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Pluralism and European Private Law

Editor(s): Leone Niglia
Media of Pluralism and European Private Law
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Published: 29-01-2013
Format: Hardback
Edition: 1st
Extent: 294
ISBN: 9781849463379
Imprint: Hart Publishing
Dimensions: 234 x 156 mm
RRP: £65.00
Online price : £58.50
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Loren Epson

About Pluralism and European Private Law

European private law has hitherto tended to be conceptualised firmly around ideas of unity and harmony. Yet the discourse within other areas of European law, notably constitutional law scholarship, visibly adopts pluralist perspectives. This book seeks to bridge the gap between 'public' and 'private' law by looking at European private law from various pluralist positions and by investigating old and new ways in which to understand legal pluralism in general. It fills a gap in the wide literature on legal pluralism, as the first book entirely dedicated to offering an insight into legal pluralism from the vantage point of the private law domain. The book addresses critically issues such as what pluralism really means in private law and what conceptions of pluralism it embodies, including discussion about the outer boundaries of any of the pluralist understandings. Contributions address comparative, critical, historical, theoretical and normative aspects. The book provides an opportunity to engage innovatively with problematic conceptual issues which inform the work of European private law scholars, including the debate on the Common Frame of Reference Poject of the European Commision.

Table Of Contents

Prologue – Of Pluralism and European Private Law Leone Niglia
PART ONE THE NEW PARADIGM: PLURALISM BETWEEN PRIVATE LAW AND CONSTITUTIONALISM
Overview of Part One – The New Paradigm: Pluralism Between Private Law and Constitutionalism
Leone Niglia
1 The Double Life of Pluralism in Europe
Leone Niglia
2 Monistic Ideology versus Pluralistic Reality – Towards a Normative Design for European Private Law
Hans-W Micklitz
3 The Poverty of Global Constitutionalism
Massimo La Torre
PART TWO COMPARATIVE AND HISTORICAL PERSPECTIVES
Overview of Part Two – Comparative and Historical Perspectives
Leone Niglia
4 Pluralism and Private Law in the Union
Norbert Reich
5 European Contract Law Through and Beyond Pluralism – the Case of an Optional Instrument
Bénédicte Fauvarque-Cosson
6 Legal Pluralism in Europe: National Laws, European Legislation, and Non-legislative Codifications
Nils Jansen
PART THREE THEORETICAL PERSPECTIVES
Overview of Part Three – Theoretical Perspectives
Leone Niglia
7 Why We Have No Theory of European Private Law Pluralism
Ralf Michaels
8 A Radical View of Legal Pluralism
Jan Smits
9 A Radical View of Pluralism? Comments on Jan Smits
Brigitta Lurger
10 The Economics of Harmonising Private Law Through Optional Rules
Fernando Gomez and Juan Jose Ganuza
11 How Many Systems of Private Law are there in Europe?
Martijn W Hesselink
12 Pluralism in a New Key – Between Plurality and Normativity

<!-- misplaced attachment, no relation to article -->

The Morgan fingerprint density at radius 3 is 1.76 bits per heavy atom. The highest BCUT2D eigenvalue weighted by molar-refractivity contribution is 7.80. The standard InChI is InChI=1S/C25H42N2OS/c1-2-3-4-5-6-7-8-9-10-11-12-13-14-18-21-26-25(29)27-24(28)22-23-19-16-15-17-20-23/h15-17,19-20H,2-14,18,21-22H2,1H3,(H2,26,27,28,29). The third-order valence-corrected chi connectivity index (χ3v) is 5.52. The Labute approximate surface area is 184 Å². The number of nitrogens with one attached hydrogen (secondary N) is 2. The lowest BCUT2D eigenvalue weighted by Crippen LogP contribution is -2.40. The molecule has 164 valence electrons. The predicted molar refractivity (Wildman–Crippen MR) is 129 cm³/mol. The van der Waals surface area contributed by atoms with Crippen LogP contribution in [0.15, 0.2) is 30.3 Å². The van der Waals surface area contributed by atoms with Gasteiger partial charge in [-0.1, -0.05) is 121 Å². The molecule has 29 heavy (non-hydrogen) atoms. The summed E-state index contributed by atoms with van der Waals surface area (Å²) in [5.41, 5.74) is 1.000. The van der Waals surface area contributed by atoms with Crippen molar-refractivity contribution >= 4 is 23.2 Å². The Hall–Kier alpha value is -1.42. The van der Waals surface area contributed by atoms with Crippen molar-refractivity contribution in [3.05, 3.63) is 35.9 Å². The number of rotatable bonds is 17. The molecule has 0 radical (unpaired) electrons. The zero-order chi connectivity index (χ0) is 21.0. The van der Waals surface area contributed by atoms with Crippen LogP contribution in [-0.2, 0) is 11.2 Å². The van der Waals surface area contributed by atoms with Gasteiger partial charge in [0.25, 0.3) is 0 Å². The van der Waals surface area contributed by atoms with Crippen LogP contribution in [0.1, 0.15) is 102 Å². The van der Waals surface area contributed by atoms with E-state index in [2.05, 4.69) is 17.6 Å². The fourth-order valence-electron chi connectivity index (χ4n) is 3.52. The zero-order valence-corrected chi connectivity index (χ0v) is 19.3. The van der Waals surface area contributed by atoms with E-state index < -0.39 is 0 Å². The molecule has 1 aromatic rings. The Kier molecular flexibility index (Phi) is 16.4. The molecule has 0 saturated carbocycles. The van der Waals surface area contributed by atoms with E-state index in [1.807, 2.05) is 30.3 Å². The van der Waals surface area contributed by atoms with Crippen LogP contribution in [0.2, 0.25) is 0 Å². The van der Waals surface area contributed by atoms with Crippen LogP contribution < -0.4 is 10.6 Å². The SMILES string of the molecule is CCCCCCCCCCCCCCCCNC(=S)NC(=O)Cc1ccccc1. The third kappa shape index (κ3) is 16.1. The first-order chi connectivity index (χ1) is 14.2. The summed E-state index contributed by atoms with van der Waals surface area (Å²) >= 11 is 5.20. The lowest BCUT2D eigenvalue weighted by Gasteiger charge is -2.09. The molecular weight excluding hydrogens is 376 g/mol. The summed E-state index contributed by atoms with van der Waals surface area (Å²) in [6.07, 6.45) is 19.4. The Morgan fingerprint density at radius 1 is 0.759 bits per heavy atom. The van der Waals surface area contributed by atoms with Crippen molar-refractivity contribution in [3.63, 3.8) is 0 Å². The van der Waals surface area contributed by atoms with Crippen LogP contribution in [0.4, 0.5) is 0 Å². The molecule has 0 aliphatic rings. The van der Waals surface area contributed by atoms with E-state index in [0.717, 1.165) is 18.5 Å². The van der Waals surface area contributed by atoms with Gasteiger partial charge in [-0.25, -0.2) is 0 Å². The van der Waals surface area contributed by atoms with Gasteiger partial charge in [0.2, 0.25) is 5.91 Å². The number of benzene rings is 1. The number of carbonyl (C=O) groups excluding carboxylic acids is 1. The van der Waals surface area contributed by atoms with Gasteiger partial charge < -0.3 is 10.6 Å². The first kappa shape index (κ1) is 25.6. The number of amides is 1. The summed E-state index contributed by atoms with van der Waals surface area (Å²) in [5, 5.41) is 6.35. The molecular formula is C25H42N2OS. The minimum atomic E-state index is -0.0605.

Leone Niglia
Epilogue – Of European Private Law and Pluralism
Leone Niglia

Reviews

“...essential reading for those interested in the subject of the Europeanisation of private law.” –  Pierre Bouvier, Agence Europe's Daily Bulletin No 10853

“In the prologue to the collection of essays, Niglia explains the book's aim to propose “reflection on a path towards awareness and action”. This approach calls to mind Mangabeira Unger's agenda for “legal analysis as institutional imagination”, which promotes a method of mapping developments in law, combined with a process of criticism aimed at redefining societal ideals and imagining institutional structures for their fulfilment. In a similar vein, Niglia seeks to raise awareness of the plural condition of European private law, understood as the coexistence of territorial (domestic) private law orders with post-territorial, functional orders (European and global).
Collections of essays usually run a certain risk of conveying disunity rather than a harmonized picture of the theme to which they relate; different perspectives and styles of authors might confuse a reader as to what the overall message of the book is. A work on pluralism may even be more vulnerable to such defects than books on more clearly or uniformly defined themes. By adding a prologue and epilogue, as well as insightful introductory overviews to the three parts of the work, however, Niglia shapes the context within which the individual chapters may be read and understood. He emphasizes the plurality of different conceptions of European private law pluralism, lists the different visions on conflict resolution (or settlement, or accommodation) provided by various authors, indicates how the language of pluralism may serve to facilitate a discourse among disciplines, and stresses the important normative questions posed by legal pluralism in the field of European private law. Although this grammar of pluralism is undoubtedly influenced by the editor's views on the general theme, it serves well to provide a common language within which to redefine and discuss developments in European private law and engage with the variety of views held by different authors in the field.
” –  Chantal Mak, Common Market Law Review, Volume 51, Issue 2

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